Buffalo River Includes the Arkansas Surface Water Mapping Program (ASWaMP), and research in Arkansas.

Surficial Processes / Quaternary Studies

On-going studies of ancient geological deposits.

Natural Hazards and Risk Perception

Great Temple With expertise in the earth sciences, architecture, building materials, cartography, and natural hazards, we are increasingly requested by foreign agencies to assist in the evaluation of seismic risk (and tsunami and volcanic-related quake activity), and regional and/or community policies. As this unique research agenda develops it has become clear that cultural differences and perceptions in risk assessment are dramatically influential. As a result, our team at the University of Arkansas’ Geosciences Department has started to investigate these similarities and differences by interviewing and surveying hundreds of individuals in high-risk communities.

Neotectonic and Volcanic Processes

Momotombo A number of different processes occur proximal to plate tectonic boundaries. In basic plate tectonic theory, Earth's lithospheric plates are assumed to be rigid over their entire extent, with all deformation arising from their relative motion concentrated along their boundaries. Over the last decade numerous studies have shown that measurable deformation occurs not just along the plate interface as earthquakes, but extends well away from the boundary resulting in surface deformation. Our research group uses high precision satellite geodesy, primarily data from the Global Positioning System, to measure the surface velocity field associated with microplate kinematics in obliquely convergent margins as well as deformation in actively erupting and quiescent volcanic systems. Our  regional focus is on the leading and trailing edges of the Caribbean plate. Our goals include constraining strain and slip partitioning arising from oblique convergence, internal block deformation, and elastic strain accumulation along the main plate interface or microplate boundaries.  Our efforts in volcanic processes focus on measuring surface deformation from GPS geodesy and near surface strain from borehole dilatometers to infer the geometry and material properties of magma plumbing systems as well as the flux between various magmatic reservoirs.  Both areas of research have practical application in seismic and volcanic hazard mapping and mitigation.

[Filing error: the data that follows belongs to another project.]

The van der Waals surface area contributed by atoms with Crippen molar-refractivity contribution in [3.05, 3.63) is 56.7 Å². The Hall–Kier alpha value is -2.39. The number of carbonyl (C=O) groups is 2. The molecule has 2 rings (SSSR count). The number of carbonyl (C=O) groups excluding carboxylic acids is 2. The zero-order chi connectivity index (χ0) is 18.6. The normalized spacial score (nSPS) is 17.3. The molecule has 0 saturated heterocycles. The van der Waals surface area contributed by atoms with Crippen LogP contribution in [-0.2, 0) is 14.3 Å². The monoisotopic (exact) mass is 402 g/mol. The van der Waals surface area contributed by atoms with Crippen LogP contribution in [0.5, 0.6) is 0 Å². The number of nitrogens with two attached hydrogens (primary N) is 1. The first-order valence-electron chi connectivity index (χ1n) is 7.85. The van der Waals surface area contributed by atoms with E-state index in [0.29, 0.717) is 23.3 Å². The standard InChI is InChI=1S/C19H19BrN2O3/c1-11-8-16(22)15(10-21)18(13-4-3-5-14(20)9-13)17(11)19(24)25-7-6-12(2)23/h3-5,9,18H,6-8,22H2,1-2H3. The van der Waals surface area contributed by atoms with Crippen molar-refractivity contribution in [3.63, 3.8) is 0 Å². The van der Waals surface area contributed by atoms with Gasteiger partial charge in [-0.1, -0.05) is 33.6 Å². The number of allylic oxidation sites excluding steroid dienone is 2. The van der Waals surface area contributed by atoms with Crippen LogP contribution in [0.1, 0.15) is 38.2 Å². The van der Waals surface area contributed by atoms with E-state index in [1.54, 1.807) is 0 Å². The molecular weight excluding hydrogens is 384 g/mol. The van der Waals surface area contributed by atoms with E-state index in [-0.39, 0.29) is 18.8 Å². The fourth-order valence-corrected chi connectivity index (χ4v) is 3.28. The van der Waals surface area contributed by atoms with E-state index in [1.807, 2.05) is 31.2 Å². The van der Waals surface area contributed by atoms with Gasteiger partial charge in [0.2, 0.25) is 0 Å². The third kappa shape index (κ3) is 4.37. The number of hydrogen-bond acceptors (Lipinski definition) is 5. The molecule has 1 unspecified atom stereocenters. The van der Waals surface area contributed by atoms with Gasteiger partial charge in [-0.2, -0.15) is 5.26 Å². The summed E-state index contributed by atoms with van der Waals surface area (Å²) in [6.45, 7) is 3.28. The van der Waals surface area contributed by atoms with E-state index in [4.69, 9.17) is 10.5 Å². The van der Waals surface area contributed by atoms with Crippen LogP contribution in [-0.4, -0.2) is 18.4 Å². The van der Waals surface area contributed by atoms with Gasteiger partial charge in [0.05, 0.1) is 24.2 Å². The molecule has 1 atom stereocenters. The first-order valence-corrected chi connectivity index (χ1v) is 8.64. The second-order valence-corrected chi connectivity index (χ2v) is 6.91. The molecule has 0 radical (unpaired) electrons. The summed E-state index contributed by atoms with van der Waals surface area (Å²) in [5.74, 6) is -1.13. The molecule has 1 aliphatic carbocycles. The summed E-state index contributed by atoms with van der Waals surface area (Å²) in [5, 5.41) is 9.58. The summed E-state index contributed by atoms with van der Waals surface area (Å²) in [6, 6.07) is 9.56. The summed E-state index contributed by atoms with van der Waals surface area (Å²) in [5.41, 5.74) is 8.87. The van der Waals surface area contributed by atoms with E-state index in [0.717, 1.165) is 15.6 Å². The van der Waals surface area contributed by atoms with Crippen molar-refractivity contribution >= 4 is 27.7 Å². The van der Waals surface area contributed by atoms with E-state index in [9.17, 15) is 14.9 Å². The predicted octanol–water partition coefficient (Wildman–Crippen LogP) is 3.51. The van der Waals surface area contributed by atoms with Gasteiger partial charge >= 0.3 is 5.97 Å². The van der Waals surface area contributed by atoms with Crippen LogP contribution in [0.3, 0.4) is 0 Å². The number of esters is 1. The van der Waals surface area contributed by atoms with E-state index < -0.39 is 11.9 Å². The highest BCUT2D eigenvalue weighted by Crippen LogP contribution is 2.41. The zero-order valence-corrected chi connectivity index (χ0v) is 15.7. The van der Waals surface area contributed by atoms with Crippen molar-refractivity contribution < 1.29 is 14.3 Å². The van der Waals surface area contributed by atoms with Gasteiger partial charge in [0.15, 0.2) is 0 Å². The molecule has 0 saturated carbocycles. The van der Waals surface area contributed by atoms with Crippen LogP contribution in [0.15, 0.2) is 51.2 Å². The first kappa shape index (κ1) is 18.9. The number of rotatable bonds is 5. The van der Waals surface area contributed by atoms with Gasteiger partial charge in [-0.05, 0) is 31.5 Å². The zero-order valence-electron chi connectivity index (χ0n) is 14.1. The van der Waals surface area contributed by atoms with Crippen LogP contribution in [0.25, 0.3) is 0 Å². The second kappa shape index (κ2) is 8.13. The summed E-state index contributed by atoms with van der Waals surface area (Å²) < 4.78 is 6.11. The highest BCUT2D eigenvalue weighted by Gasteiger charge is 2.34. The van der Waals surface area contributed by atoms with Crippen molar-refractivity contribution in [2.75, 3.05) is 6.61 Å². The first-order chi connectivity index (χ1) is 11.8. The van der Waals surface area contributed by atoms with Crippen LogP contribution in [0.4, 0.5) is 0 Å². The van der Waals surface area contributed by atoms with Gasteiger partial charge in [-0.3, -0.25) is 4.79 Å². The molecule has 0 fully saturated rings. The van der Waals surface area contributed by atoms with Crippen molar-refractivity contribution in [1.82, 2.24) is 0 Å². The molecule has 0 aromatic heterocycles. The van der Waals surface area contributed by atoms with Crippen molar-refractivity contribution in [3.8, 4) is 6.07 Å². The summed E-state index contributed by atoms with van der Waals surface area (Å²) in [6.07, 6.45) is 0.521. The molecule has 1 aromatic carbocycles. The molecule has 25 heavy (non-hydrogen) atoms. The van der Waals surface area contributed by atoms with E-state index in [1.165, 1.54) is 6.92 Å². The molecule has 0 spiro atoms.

Environmental Sciences / Biogeography

Cobb Cave

Stable Isotope Lab

Stable Isotope Lab

The University of Arkansas Stable Isotope Lab was established in 2000 with funds from the National Science Foundation and the State of Arkansas. We have three isotope ratio mass spectrometers (one Delta XP and two Delta Plus IRMS systems) for stable isotope analysis allowing the capability to measure the C, N, O, or H isotope composition of trace gasses, solid, and liquid samples. To complement our compound-specific IRMS (Isotope Ratio Mass Spectrometry) work, we have an Agilent GC with a Quadrupole mass spectrometer for compound identification and quantification.